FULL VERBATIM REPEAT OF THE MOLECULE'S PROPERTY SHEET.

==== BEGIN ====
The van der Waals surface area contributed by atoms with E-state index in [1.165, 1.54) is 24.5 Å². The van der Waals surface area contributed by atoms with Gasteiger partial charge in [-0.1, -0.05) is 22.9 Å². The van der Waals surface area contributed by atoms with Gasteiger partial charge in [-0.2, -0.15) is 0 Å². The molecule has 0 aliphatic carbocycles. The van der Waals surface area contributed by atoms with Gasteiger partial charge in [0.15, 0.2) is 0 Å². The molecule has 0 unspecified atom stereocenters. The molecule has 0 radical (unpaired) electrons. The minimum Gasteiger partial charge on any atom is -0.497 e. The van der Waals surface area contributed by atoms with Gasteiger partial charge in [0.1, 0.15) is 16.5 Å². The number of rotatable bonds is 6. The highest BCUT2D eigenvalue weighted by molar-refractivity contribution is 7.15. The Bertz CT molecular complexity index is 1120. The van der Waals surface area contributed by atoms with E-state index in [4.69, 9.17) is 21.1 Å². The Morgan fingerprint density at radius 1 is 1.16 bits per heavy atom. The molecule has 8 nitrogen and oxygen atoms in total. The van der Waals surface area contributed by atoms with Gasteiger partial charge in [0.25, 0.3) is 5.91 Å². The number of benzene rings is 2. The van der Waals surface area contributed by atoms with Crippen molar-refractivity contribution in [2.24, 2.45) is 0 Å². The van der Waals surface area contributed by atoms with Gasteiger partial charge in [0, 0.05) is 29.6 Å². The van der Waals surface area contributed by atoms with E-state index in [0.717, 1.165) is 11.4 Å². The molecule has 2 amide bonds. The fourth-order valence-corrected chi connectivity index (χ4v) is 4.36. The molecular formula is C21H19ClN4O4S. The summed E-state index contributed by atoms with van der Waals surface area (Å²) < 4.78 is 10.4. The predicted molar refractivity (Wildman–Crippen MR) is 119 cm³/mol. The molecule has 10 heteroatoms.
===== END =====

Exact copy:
The van der Waals surface area contributed by atoms with E-state index in [1.165, 1.54) is 24.5 Å². The van der Waals surface area contributed by atoms with Gasteiger partial charge in [-0.1, -0.05) is 22.9 Å². The van der Waals surface area contributed by atoms with Gasteiger partial charge in [-0.2, -0.15) is 0 Å². The molecule has 0 aliphatic carbocycles. The van der Waals surface area contributed by atoms with Gasteiger partial charge in [0.15, 0.2) is 0 Å². The molecule has 0 unspecified atom stereocenters. The molecule has 0 radical (unpaired) electrons. The minimum Gasteiger partial charge on any atom is -0.497 e. The van der Waals surface area contributed by atoms with Gasteiger partial charge in [0.1, 0.15) is 16.5 Å². The number of rotatable bonds is 6. The highest BCUT2D eigenvalue weighted by molar-refractivity contribution is 7.15. The Bertz CT molecular complexity index is 1120. The van der Waals surface area contributed by atoms with E-state index in [4.69, 9.17) is 21.1 Å². The Morgan fingerprint density at radius 1 is 1.16 bits per heavy atom. The molecule has 8 nitrogen and oxygen atoms in total. The van der Waals surface area contributed by atoms with Gasteiger partial charge in [0.25, 0.3) is 5.91 Å². The number of benzene rings is 2. The van der Waals surface area contributed by atoms with Crippen molar-refractivity contribution in [2.24, 2.45) is 0 Å². The van der Waals surface area contributed by atoms with Gasteiger partial charge in [0, 0.05) is 29.6 Å². The van der Waals surface area contributed by atoms with E-state index in [0.717, 1.165) is 11.4 Å². The molecule has 2 amide bonds. The fourth-order valence-corrected chi connectivity index (χ4v) is 4.36. The molecular formula is C21H19ClN4O4S. The summed E-state index contributed by atoms with van der Waals surface area (Å²) < 4.78 is 10.4. The predicted molar refractivity (Wildman–Crippen MR) is 119 cm³/mol. The molecule has 10 heteroatoms.